Raw food - a weight-loss essential?
Thursday 17 December 2009
Here at Closer, we always approach the latest diet fads with a healthy dose of scepticism, whether favoured by celebrities or the media.
But once we heard the fuss surrounding raw food, we couldn't help but think that they were on to something.
The principle behind it is that you eat food in its most natural state possible, swapping cooked grains like pasta for fruit, nuts and vegetables.
What's good about it?
You get the most out of fruit and vegetables when they're raw - freshly-picked fruit and vegetables are super-healthy and rich in vitamins and minerals.
What's more, some studies have suggested that boiling vegetables can reduce their nutrient content by more than half, and that cooked veggies lose their low GI score (the rate at which energy is released from them) once they're cooked.
Plus, as most raw meals are based around healthy fruit and veg, there's very little that's sinful about the diet!
What's bad about it?
Purists believe that food should not be cooked above 46C (116F) if it's to truly be classed as 'raw', so their fare pretty much excludes most meat egg products and starchy carbohydrates like bread and pasta.
Many raw foodists also choose to eliminate animal products such as meat and dairy - even when raw (so sashimi is out for those who were hoping for a loophole!).
Staple foods, therefore, are nuts, seeds, fruit and vegetables. And that's about it. Subsequently, we're not keen on putting the Closer stamp of approval on raw foodism!
Taking it 100% raw is a bit extreme, especially if you don't feel as though you've got nutrition totally sussed - by cutting out animal and even vegetarian cooked protein, you could find yourself feeling sluggish.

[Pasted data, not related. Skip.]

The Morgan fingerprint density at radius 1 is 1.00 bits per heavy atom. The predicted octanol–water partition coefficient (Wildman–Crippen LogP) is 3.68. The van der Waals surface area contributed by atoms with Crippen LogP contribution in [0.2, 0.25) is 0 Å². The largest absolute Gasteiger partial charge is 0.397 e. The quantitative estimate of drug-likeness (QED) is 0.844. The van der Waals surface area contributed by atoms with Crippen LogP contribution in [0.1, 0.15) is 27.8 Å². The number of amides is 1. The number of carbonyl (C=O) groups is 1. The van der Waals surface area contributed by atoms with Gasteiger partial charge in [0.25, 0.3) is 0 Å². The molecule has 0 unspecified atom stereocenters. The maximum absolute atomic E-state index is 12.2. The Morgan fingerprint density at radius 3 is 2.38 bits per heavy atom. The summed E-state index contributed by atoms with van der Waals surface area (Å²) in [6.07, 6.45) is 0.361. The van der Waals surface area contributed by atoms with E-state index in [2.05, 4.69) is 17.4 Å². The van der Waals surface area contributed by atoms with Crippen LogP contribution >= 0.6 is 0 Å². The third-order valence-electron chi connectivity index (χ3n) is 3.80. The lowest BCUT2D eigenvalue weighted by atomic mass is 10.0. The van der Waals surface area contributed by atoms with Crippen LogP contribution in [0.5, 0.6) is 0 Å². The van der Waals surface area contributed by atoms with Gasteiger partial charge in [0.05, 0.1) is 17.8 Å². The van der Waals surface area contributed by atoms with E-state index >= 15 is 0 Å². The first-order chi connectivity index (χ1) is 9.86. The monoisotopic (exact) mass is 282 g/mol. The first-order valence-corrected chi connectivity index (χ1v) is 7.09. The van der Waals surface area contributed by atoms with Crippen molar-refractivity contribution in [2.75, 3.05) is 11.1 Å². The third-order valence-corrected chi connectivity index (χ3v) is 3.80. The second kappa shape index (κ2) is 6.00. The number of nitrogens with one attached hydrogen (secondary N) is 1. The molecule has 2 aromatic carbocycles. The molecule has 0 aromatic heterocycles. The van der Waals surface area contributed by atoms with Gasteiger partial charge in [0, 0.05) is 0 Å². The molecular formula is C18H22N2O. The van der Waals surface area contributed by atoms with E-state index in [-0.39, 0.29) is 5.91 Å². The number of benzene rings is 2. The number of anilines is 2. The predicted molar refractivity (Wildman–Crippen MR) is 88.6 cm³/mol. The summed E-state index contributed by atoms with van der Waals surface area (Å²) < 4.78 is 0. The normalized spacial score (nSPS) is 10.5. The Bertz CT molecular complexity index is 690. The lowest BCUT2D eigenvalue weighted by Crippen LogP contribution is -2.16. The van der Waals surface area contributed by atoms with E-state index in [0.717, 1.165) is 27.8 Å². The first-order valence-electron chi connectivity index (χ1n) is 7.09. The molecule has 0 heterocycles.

However, like other drastic concepts of eating (like detoxing), taking the principles that are more 'everyday' can help you on the path to a healthier diet.
Here are our top three ways to enjoy the principles of raw eating without missing out on the good stuff!
Nuts are often overlooked as a health food due to their fat content, but a lot of this is actually 'good' fat (polyunsaturated and monounsaturated).
Raw nuts are also free from any excess fat from frying or roasting, and are low in salt - as much as dry roasted nuts taste great, there's no way to pretend they're a healthy snack!
They make a great base for salads - try a walnut, rocket and tomato salad with grated parmesan, or a chicken salad sandwich with pine nuts.
Try raw snacks
If you're forever reaching for the biscuit tin during the day, and find yourself feeling tired, moody or bloated, you could be overdoing the sugar and processed grains.
Taking a break from refined foods and swapping them for some dried or fresh fruit or some crunchy vegetables - they're still essentially simple carbs, but have built-in fibre to help slow down the energy release.
Better yet, buy in bulk at the weekend and take small pots of fruit/veg to work, so you don't find yourself getting fleeced on 'health foods' on your lunch hour!
Can't abide fruit and veg? Try it in liquid form! A healthy juice can be a great way to get one of your 5-a-day, a dose of vitamins and a taste of something sweet.
You can also experiment with adding vegetables to your juice - vegetables like cucumber, carrot and celery blend nicely with orange and tropical juices due to their fairly neutral taste.
If you want even more benefits, make a smoothie using the whole fruit - this is also great for filling you up. Try sprinkling some raw linseed on top for a dose of Omega-3 fatty acids.
Find all this baffling? Log on to www.CloserDiets.com for 16 quick, easy and simple diet plans that are tailored to your nutritional needs!